Wednesday, March 28, 2012

Nuclear Energy Industry Leaders in Asia Recognize the Importance of Effective Communication

Last week, I attended a spectacular nuclear energy conference in Busan, South Korea – the 18th Pacific Basin Nuclear Conference. More than 500 nuclear energy executives, professors and scientists from Asia, the Americas, Europe and the Middle East attended the conference, participating in sessions ranging from highly technical to policy-level topics. But for me, the main takeaway was the broad recognition that an effective communications program is the foundation of a successful nuclear energy program.

From the very beginning of the conference, communication was a major topic. In the opening plenary session on Fukushima, Pacific Nuclear Council President Dr. Francois (Mexico), Dr. Hattori (Japan), Dr. Jung (Korea), Dr. Kupferschmidt (Canada) and Dr. McDaniel (U.S.A) each noted that investments in effective communications and transparency will be key elements for the nuclear energy industry’s future success.

Pacific Nuclear Council President Juan Luis Francois Lacouture presides at the opening session of the 18th PBNC

According to Dr. Hattori, the events at the Fukushima Daiichi nuclear plant were the result of a “failure of the imagination.” He recommended that the industry take seriously all potential external threats to nuclear power plants, no matter how low their probability, noting that the earthquake and tsunami were improbable but chillingly real. He also told attendees to pay attention to public concerns and to communicate aggressively to address them. Dr. Kune Suh of Seoul National University, my intrepid co-chair of the plenary session, also underscored the importance of communicating in simple, everyday language with the public.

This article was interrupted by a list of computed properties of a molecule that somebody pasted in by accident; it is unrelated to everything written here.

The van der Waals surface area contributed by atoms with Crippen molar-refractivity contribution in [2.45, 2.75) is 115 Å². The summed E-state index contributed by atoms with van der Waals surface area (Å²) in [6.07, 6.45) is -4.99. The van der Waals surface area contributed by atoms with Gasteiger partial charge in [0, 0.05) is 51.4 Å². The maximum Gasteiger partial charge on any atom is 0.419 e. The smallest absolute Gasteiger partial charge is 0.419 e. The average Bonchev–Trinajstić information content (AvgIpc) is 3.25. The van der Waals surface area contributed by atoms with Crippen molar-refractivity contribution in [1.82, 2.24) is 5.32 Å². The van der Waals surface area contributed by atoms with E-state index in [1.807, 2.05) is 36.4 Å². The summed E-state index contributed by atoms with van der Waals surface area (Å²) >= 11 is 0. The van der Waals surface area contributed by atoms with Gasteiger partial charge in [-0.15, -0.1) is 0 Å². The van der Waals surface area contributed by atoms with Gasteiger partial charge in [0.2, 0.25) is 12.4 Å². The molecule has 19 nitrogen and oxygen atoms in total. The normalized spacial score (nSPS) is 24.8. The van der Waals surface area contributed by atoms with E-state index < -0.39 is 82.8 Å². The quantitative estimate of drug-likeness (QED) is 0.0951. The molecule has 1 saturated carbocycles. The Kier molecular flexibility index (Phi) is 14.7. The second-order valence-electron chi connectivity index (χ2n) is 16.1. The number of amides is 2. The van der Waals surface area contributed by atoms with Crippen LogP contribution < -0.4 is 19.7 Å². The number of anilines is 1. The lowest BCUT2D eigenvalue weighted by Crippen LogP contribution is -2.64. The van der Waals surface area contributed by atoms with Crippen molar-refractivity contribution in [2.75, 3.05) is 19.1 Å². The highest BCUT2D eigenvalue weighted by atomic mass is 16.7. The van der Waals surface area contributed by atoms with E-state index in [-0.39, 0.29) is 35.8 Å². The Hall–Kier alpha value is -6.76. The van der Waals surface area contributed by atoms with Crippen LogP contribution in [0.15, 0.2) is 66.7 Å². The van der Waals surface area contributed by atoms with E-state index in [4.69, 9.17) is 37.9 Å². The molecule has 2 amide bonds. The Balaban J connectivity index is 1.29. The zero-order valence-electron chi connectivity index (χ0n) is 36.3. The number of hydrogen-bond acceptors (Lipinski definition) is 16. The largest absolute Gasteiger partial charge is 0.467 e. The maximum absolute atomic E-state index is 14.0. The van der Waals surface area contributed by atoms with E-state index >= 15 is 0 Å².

Throughout the conference, the buzz was all about communication, and the session focusing on it was lively. The Pacific Nuclear Council in conjunction with Potomac Communications Group unveiled the results of its first-ever survey of nuclear energy communicators in Pacific Basin nations. The top-level finding: nuclear energy communicators spent much of the past year in correcting misperceptions about nuclear energy. I’ll write more about this in a future blog.

Finally, I would be remiss if I didn’t congratulate Dr. Ho Hyun Chang, head of the Korea Atomic Industrial Forum’s International Cooperation Division, who coordinated every conference event and literally was everywhere. Dr. Chang emceed the gala banquet and introduced some of the best entertainment that I’ve ever seen –See the photos below…

Korean folk dancers enthrall the audience

Executives from China, Malaysia, Indonesia and the United Arab Emirates were speakers in the "nuclear newcomers" session

Thursday, March 22, 2012

Powering The People 2.0 and the Green Button

With a theme of "Powering the People 2.0", the Edison Electric Institute (EEI) kicked off its second annual conference to discuss new energy innovations. While innovation is a topic that is oft debated in Washington, something that PG&E Chairman Anthony Early focused on in his opening remarks caught my attention -- the utility "Green Button".

If you haven't heard about the green button yet, you will. More utilities are buying into this Obama Administration program to provide customers with standardized usage data that can they can interact with to save energy.

Greentech wrote an article today talking about new utility partners who just signed up with the program.

Even though there have often been attempts to get customers interested in their usage data, most surveys show that consumers really don't want to bother with it. Maybe the green button will help persuade customers to focus on the data.

- Posted using BlogPress from my iPad

Location:Pennsylvania Ave NW,Washington,United States